Hopes of an early end to the ban on exploring British Columbia's offshore seem to have been dealt a swift setback this week, with Canada's Environment Minister David Anderson declaring that nothing will happen without a long and costly analysis.
British Columbia Premier Gordon Campbell showed up in Ottawa on April 8 and 9 confident he could get a positive federal government decision to lift the moratorium "within the next two or three weeks."
He met with Natural Resources Minister Herb Dhaliwal, who has supported oil and gas exploration of the offshore provided it could be conducted in an environmentally sustainable manner.
But before Campbell or Dhaliwal could reach any agreement, Anderson intervened in defense of the moratorium that he, as a then federal assistant deputy minister was instrumental in establishing in 1972.
"I've always said the moratorium served a useful purpose and if it is to be lifted then it must be clear that potential benefits outweigh potential risks," he told reporters outside Parliament.
"We haven't done that analysis. It would be very expensive and take a lot of hard work," he said, without offering any estimates of cost or time.
Equally guarded was Petro-Canada, one of the leaseholders in the Queen Charlotte Basin, along with Shell Canada and Chevron Canada Resources.
A spokesman told the Financial Post that three major concerns would have to be resolved before his company would even consider activity in the region.
The list included: A clear integrated federal-provincial framework governing the offshore; a settlement of all outstanding First Nations land claims; identification and protection of all ecologically sensitive areas.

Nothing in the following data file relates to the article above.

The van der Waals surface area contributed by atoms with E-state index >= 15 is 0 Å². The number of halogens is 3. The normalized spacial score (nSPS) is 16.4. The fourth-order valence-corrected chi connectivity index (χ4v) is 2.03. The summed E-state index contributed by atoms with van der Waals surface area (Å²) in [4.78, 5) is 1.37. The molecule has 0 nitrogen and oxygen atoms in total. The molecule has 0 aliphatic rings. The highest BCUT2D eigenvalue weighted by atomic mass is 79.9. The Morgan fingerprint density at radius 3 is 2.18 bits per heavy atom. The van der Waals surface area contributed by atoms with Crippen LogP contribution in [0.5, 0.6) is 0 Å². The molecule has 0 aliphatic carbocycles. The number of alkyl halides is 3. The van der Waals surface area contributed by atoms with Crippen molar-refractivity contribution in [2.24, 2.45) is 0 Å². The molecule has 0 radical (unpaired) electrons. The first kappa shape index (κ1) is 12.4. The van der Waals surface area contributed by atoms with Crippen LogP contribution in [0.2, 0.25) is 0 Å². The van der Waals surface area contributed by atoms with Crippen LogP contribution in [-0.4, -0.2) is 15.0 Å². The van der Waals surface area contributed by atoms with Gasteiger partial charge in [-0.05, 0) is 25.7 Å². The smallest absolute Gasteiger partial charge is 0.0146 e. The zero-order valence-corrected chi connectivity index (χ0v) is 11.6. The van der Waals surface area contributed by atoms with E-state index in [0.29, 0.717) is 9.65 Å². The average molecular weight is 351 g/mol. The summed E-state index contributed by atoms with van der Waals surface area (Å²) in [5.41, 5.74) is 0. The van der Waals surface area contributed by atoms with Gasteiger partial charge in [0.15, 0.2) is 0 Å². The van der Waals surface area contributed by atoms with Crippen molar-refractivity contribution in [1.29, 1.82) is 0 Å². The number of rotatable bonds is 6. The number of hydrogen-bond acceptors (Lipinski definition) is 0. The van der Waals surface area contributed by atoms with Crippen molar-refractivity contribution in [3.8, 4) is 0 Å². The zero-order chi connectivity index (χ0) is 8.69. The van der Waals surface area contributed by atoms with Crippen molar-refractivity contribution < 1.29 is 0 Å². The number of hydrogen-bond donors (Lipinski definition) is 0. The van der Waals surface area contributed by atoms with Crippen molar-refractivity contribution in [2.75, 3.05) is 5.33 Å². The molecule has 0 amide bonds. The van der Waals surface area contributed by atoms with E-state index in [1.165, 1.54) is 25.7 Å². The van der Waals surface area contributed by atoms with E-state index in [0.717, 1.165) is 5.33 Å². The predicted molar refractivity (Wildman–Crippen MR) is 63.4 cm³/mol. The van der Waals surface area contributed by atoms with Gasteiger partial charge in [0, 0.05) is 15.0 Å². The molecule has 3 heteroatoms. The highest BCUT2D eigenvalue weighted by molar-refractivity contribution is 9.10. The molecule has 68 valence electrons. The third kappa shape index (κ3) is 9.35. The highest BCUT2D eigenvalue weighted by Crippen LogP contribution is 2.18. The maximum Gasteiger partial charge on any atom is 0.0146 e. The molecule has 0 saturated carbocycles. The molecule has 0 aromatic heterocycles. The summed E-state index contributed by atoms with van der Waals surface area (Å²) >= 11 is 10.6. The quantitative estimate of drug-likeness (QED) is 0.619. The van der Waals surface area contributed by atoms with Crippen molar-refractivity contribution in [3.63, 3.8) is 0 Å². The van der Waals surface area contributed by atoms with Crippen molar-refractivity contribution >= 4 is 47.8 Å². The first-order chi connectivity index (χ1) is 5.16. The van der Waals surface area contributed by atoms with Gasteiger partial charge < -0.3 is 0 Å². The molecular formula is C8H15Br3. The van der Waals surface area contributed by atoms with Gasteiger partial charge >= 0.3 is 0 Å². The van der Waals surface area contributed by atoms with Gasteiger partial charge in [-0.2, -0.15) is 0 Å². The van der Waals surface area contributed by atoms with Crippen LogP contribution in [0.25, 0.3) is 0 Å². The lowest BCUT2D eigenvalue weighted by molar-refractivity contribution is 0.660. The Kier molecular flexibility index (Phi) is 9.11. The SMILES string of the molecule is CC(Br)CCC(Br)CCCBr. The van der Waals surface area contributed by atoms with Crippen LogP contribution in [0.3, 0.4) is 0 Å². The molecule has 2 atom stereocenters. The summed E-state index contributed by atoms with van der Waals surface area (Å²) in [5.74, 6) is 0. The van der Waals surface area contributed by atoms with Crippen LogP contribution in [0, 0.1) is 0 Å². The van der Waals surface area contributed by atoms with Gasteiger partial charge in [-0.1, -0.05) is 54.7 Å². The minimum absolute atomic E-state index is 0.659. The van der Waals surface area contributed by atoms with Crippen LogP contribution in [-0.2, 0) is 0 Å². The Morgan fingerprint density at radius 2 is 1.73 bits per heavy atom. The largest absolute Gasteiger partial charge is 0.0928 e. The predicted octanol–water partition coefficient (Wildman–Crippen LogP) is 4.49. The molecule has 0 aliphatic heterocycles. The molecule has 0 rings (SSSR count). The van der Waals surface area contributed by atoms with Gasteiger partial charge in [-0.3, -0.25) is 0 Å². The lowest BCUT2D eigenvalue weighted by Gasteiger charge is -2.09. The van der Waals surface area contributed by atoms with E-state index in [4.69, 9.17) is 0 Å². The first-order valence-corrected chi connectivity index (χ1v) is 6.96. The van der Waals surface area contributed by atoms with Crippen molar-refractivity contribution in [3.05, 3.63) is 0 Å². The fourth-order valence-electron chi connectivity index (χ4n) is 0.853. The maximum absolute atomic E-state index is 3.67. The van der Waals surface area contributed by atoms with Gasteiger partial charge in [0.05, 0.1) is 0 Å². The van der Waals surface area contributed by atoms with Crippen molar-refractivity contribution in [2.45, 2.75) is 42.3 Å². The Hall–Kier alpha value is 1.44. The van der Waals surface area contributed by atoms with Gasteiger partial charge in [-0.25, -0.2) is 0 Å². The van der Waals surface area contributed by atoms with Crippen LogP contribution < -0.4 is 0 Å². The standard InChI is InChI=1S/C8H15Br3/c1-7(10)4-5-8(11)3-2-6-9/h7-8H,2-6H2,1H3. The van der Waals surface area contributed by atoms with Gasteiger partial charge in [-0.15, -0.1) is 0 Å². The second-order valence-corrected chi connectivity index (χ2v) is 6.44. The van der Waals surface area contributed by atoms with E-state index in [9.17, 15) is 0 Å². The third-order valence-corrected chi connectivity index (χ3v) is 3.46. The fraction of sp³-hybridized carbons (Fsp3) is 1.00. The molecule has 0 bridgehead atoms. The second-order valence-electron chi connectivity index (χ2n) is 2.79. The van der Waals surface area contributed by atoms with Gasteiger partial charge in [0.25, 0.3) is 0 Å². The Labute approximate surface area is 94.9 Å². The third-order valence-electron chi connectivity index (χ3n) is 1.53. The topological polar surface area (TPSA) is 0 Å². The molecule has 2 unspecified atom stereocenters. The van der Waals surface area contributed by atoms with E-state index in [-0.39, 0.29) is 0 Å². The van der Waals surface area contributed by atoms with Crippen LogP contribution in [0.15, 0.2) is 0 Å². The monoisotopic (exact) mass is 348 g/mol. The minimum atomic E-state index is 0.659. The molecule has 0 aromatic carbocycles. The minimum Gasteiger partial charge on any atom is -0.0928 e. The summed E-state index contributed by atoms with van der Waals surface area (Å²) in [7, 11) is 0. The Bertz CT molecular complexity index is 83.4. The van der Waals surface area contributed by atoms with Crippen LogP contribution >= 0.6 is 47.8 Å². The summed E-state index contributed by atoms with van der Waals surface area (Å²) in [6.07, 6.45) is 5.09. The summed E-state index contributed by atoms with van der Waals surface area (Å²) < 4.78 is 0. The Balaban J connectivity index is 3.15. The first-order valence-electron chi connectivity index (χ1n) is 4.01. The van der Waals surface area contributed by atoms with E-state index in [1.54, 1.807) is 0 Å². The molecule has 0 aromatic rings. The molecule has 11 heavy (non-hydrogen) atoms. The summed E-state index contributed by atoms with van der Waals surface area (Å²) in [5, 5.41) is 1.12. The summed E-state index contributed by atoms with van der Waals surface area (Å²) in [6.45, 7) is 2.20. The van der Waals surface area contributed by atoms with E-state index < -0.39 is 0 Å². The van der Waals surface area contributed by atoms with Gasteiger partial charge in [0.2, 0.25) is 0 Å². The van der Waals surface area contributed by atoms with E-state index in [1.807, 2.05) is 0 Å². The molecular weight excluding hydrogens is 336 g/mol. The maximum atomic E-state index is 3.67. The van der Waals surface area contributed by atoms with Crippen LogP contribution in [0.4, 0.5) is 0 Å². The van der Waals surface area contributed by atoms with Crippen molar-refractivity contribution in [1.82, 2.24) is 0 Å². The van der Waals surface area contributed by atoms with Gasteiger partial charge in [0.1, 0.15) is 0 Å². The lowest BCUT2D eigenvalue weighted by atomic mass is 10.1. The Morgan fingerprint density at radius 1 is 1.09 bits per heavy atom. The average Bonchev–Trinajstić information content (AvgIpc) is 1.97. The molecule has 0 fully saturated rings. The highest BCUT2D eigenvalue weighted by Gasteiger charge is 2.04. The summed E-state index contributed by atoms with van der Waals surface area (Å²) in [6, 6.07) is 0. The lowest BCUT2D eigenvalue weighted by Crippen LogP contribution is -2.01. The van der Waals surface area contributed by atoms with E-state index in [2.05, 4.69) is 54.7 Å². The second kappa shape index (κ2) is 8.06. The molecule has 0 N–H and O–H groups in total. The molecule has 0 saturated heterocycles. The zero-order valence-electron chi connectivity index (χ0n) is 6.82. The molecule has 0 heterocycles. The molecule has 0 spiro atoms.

The spokesman said "work remains on all three fronts," and only if it could be completed would Petro-Canada revisit its exploration programs.
The Department of Natural Resources said today that the Alaska Royalty Oil and Gas Development Advisory Board meeting scheduled for April 17 has been postponed to May 21.
The May 21 meeting — scheduled for 8:30 a.m. in room 240 of the Atwood Building in Anchorage — will be a public hearing to discuss whether the state's proposed royalty gas sale to Anadarko Petroleum Corp., AEC Marketing Inc. and AEC Oil & Gas Inc., meets criteria established in Alaska statutes.
DNR Commissioner Pat Pourchot said last week that the department will not be submitting the royalty-in-kind contracts to the Legislature this session for approval.
"I think there's just too little time left in this legislative session," Pourchot said April 4.
Pourchot also said he has received written commitments from two of the three North Slope gas producers, "for a 180-day notice prior to the commencement of any future open season over the next couple of years."
And, he said, the state also wants to look at the royalty gas issue "in light of emerging federal legislation, which does provide for some access and expansion language."